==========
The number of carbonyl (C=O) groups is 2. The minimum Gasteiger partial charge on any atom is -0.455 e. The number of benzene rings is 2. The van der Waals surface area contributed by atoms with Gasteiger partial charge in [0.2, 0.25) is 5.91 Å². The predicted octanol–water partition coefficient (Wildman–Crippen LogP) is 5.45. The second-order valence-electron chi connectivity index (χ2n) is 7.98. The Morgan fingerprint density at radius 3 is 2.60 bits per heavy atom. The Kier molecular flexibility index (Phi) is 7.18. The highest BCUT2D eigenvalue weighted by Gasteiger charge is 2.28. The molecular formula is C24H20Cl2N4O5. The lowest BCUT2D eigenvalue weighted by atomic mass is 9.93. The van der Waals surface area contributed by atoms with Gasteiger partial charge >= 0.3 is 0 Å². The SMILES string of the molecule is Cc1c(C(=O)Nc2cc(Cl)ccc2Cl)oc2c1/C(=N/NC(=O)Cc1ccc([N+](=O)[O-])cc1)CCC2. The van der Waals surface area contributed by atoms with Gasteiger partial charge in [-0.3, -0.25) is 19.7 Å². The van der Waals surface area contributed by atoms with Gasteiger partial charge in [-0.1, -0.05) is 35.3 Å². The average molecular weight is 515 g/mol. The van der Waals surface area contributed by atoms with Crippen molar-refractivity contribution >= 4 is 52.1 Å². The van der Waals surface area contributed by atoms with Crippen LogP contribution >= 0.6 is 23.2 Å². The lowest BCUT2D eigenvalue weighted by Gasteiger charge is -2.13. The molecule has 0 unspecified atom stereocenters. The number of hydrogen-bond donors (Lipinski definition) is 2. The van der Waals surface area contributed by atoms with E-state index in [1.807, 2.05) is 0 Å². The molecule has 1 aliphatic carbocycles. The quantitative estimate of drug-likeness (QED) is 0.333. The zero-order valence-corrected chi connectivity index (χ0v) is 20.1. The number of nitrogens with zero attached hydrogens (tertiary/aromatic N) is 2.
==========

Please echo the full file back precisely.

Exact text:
The number of carbonyl (C=O) groups is 2. The minimum Gasteiger partial charge on any atom is -0.455 e. The number of benzene rings is 2. The van der Waals surface area contributed by atoms with Gasteiger partial charge in [0.2, 0.25) is 5.91 Å². The predicted octanol–water partition coefficient (Wildman–Crippen LogP) is 5.45. The second-order valence-electron chi connectivity index (χ2n) is 7.98. The Morgan fingerprint density at radius 3 is 2.60 bits per heavy atom. The Kier molecular flexibility index (Phi) is 7.18. The highest BCUT2D eigenvalue weighted by Gasteiger charge is 2.28. The molecular formula is C24H20Cl2N4O5. The lowest BCUT2D eigenvalue weighted by atomic mass is 9.93. The van der Waals surface area contributed by atoms with Gasteiger partial charge >= 0.3 is 0 Å². The SMILES string of the molecule is Cc1c(C(=O)Nc2cc(Cl)ccc2Cl)oc2c1/C(=N/NC(=O)Cc1ccc([N+](=O)[O-])cc1)CCC2. The van der Waals surface area contributed by atoms with Gasteiger partial charge in [-0.3, -0.25) is 19.7 Å². The van der Waals surface area contributed by atoms with Gasteiger partial charge in [-0.1, -0.05) is 35.3 Å². The average molecular weight is 515 g/mol. The van der Waals surface area contributed by atoms with Crippen molar-refractivity contribution >= 4 is 52.1 Å². The van der Waals surface area contributed by atoms with Crippen LogP contribution >= 0.6 is 23.2 Å². The lowest BCUT2D eigenvalue weighted by Gasteiger charge is -2.13. The molecule has 0 unspecified atom stereocenters. The number of hydrogen-bond donors (Lipinski definition) is 2. The van der Waals surface area contributed by atoms with E-state index in [1.807, 2.05) is 0 Å². The molecule has 1 aliphatic carbocycles. The quantitative estimate of drug-likeness (QED) is 0.333. The zero-order valence-corrected chi connectivity index (χ0v) is 20.1. The number of nitrogens with zero attached hydrogens (tertiary/aromatic N) is 2.